explanation, the iron making using a NR method had originally developed in England in the 18th century and mainly used for the cannon manufacturing. And it is said that the technology was adopted in Europe in the 19th century as a quite common iron making method.
NRF- Book x01.JPG  In Japan, it was introduced through the Ran Kagaku (Dutch engineering books).  And under the military threats, such as visiting Admiral Perry’s fleets in the Edo bay in the isolation NRF- Perry x01.JPGpolicy, the Edo government was obsessed to explore the new method of building iron arms like cannons to avoid the serious foreign threat. The construction of furnace was made based on the text book of “Casting method of the Royal iron cannon NRF- Rangaku x01.JPGmanufacturing place” written by Hugenenin, a Dutch engineer. And Japanese engineers translated this book and applied it in the field with some Japanese modification.
In Japan, since the ancient times, people had been manufacturing iron by so called “Tatara J Sword 18 Tatara 01steel making.” This method was exclusively used for iron making for long time until the middle of the Edo period. However, this manufacturing technology was suitable only for small iron products such as swords and agricultural tools, but it couldn’t apply well to the large casting production like cannon.

In the meantime, the structure of this RF basically formed NRF- Furnace x05.JPGof the combustion chamber and the iron melting chamber in the separate way. So this production system generates, high temperature by combustion of fuels in the chamber, creates a rising thermal air by high chimney, reflects it on the inner wall, and could melt a large amount of iron lump subsequently. This is said to be the best technique for casting of iron cannons at that time.

But after that, this technology gradually became an old fashioned, and large blast NRF- Illust x10.JPGfurnace using coke, converter method, hearth furnace method were continuously invented, then the main iron-making NRF- Illust x07.JPGtechnology have been shifting to the new manufacturing systems. But in the end of the Tokugawa Edo period, this RF was believed to be the latest technology; so the Japanese engineers had to rely on this method.
For that reason, the acquisition of the technology of the latest Western furnace and the actual operation had to inevitably face exceeding difficulties at that time of engineering capacity. Additionally, it was necessary to drill a hole to the molten cast to make real gun barrels. It was a great technical challenge to make hole in the hard iron lump in the Edo period because a strong power source wasn’t available beside water power. The evidence of these struggles is well left in the ruins of the NRF there.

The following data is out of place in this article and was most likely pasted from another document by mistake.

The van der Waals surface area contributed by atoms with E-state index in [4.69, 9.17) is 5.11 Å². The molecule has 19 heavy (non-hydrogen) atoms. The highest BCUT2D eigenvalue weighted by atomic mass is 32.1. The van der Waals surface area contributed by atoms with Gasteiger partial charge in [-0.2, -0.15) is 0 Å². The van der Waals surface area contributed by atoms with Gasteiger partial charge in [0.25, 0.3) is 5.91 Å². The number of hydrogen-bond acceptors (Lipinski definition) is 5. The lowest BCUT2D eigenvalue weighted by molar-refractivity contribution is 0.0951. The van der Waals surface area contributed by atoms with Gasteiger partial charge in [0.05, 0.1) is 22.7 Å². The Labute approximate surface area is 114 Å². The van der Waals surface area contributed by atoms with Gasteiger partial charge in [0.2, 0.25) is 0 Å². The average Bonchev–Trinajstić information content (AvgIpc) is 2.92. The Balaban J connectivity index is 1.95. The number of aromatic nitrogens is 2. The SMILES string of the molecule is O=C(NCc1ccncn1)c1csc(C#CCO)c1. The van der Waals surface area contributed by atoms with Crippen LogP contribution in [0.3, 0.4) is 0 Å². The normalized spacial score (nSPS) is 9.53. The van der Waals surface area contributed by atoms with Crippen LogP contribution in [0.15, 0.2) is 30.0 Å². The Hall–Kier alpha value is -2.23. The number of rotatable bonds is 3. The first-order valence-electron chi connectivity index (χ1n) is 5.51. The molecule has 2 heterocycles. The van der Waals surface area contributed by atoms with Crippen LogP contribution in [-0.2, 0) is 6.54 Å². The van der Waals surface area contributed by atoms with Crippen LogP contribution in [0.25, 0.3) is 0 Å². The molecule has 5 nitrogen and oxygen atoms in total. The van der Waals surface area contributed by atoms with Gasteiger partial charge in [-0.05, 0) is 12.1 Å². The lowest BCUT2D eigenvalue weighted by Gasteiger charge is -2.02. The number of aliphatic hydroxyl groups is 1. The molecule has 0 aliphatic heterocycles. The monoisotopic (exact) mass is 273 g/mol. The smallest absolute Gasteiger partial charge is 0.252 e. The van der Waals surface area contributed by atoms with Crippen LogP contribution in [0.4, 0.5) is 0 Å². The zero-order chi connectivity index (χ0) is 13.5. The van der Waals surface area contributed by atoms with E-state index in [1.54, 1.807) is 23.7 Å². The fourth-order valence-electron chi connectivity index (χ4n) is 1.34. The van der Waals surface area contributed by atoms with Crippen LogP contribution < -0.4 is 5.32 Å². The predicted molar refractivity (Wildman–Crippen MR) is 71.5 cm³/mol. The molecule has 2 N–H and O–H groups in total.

Anyway, with the exhibits and related documents, we could see how the RF has been NRF- Illust x11.JPGNRF- Saga x01.JPGconstructed in history. It was Saga’s Nabeshima clan that built the “RF” for the first time in Japan and succeed in casting iron. It is said that Nabeshima Naomasa, a lord of the Saga, intended to build a RF reflector in Tsukuji for building the sea defense forts in the late Edo period by mobilizing Rangaku (Dutch Study) engineers and started the cannon manufacturing project there. With the successful prospect of this project, the construction of the Satsuma clan’s “Shuseikan” project, the Choshu-Hagi, also began construction of the RF too, and the construction movements of similar furnace started in many places in Japan.

♣   The Construction of NRF and Egawa Hidetasu

NRF- Egawa x02Amid such circumstances, the Egawa Hidetatsu, who had many colleagues of Rangaku people, made technology proposal to the Shogunate on the defense policy of the Edo bay to build of “Odaiba” (small fort land) and NRF- Odaiba x01.JPGthe construction of the NRF, after the time of harboring arrival of the Perry
fleet, even it was somewhat delayed from the aggressive initiatives of the other southwestern Japan’s major clans.

       Egawa Hidetatsu, who was familiar with Takashima Shuhan who was an artillery advisor to Shogunate at that time, had referred to Rangaku book
NRF- Shimoda x02.JPGand dispatched the trusted subordinate Hatta Heisuke to Saga area where had been advancing the furnace operation. Hatta was believed to learn much about furnace technology in Saga, and returned to Nirayama to bring the results. Then Egawa first started building of the NRF by his initiatives based on his information after the Edo’s permissions.

Initially, he planned to construct it at the Shimoda area, which was close to the production of heat-resistant bricks, but the location was suddenly changed to the Izu Nirayama area, because a peculiar incident touching to the military confidentiality had occurred in the site. So it took five months to complete this first reactor there